Justin Li


Text Based Mind Map

2007-10-21

Last year for my learning and organizational change class I visited Willard for a meeting. Willard has a "library" of sorts, which is really just a bookshelf with some old books people never read. One of books on that shelf was James Gleick's Genius: The Life and Science of Richard Feynman. I was more attracted to the word "genius" than to Feynman, having no idea who he was at the time. It was a great read, really gets you into admiring Feynman's intelligence. The passage that gave me this idea, however, does little to show how smart Feynman is.

"In high school he had not solved Euclidean geometry problems by tracking proofs through a logical sequence, step by step. He had manipulated the diagrams in his mind: he anchored some points and let others float, imagined some lines as stiff rodes and others as stretchable bands, and let the shapes slide until he could see what the result must be. These mental constructs flowed more freely than any real apparatus could. Now, having assimilated a corpus of physical knowledge and mathematical technique, Feynman worked the same way. The lines and vertices floating in the space of his mind now stood for complex symbols and operators. They had a recursive depth; he could focus on them and expand them in more complex expressions, made up of more complex expressions still. He could slide them and rearrange them, anchor fixed points and stretch the space in which they were embedded. Some mental operations required shifts in the frame of reference, reorientation in space and time. The perspective would change form motionlessness to steady motion to acceleration. It was said of Feynman that he had an extraordinary physical intuition, but that alone did not account for his analytic power. He melded together a sense of forces with his knowledge of the algebraic operations that represented them. The calculus, the symbols, the operators had for him almost as tangible a reality as the physical quantities on which they worked. Just as some people see numerals in color in their mind's eye, Feynman associated colors with the abstract variables of the formulas he understood so intimately. 'As I'm talking,' he once said, 'I see vague pictures of Bessel functions from Janke and Emde's book, with light tan j's, slightly violet-bluish n's, and dark brown x's flying around. And I wonder what the hell it must look like to the students.'"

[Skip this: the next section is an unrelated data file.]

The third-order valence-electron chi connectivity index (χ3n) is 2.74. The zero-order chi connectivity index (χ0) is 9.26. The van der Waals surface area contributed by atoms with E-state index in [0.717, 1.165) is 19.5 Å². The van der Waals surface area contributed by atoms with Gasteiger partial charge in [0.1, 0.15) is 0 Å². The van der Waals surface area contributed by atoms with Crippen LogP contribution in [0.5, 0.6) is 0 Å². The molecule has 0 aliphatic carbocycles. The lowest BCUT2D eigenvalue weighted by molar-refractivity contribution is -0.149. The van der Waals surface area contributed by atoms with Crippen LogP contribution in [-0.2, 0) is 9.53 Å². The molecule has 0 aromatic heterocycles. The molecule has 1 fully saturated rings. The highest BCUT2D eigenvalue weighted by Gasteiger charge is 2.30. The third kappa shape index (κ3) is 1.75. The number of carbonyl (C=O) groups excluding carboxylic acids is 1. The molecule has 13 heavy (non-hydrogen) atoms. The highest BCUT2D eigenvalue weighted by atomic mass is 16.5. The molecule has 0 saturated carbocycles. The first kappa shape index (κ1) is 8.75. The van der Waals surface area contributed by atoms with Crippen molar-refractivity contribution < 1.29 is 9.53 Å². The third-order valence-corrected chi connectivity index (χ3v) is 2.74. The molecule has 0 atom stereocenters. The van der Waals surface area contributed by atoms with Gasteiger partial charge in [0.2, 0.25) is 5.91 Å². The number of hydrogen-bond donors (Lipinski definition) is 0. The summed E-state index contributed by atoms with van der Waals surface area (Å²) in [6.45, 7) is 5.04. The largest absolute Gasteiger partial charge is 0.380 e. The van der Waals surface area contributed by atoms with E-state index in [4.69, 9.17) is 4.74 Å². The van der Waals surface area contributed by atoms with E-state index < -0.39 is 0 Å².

At first my thought was to write a program that could do physics, allowing for as much abstraction as the user wanted. For example, one could model a roller coaster as one train, or as several cars, or as several cars with people in it, and so on. It has the same "recursive depth" that Gleick described, except it was for actual objects and not for equations. And if you think about it, we do this all the time: understand the whole, and only go into the details if necessary.

I only wrote a sparse amount of documentation then, and never wrote a single line of code for it. The idea slowly turned from physical modeling to mind mapping. My problem with mind maps is that, one you can't search them with computers, and two it gets really messy when you have lots of stuff on it. The latter is especially true if the lower branches have a lot of connections, so you have lines flying from this side to that side. And yet, mind maps are really all about these connections; without them the mind map would just be a spread out hierarchy tree.

One way to solve this ugly mess is to visualize the tree in 3D. You would only see a small part of the tree at a time, a cluster of branches at the same level. Links to other parts of the tree would be, well, links, and clicking on them would take you to another cluster of ideas, with the link highlight somehow. Each individual idea would perhaps be identified with a URI based on its location in the hierarchy. This way, any idea can be placed into the map, and be easily linked without making the map complicated. This would also embed the idea of recursive depth; one could keep pushing ideas down the tree, and again keep them linked without uglifying the map.

The only downside I see to this is the lack of complete picture, being unable to see everything at once. Perhaps on each level the size of the words would indicate how many nodes and links that branch has underneath it, giving the map the appearance of a tag cloud?

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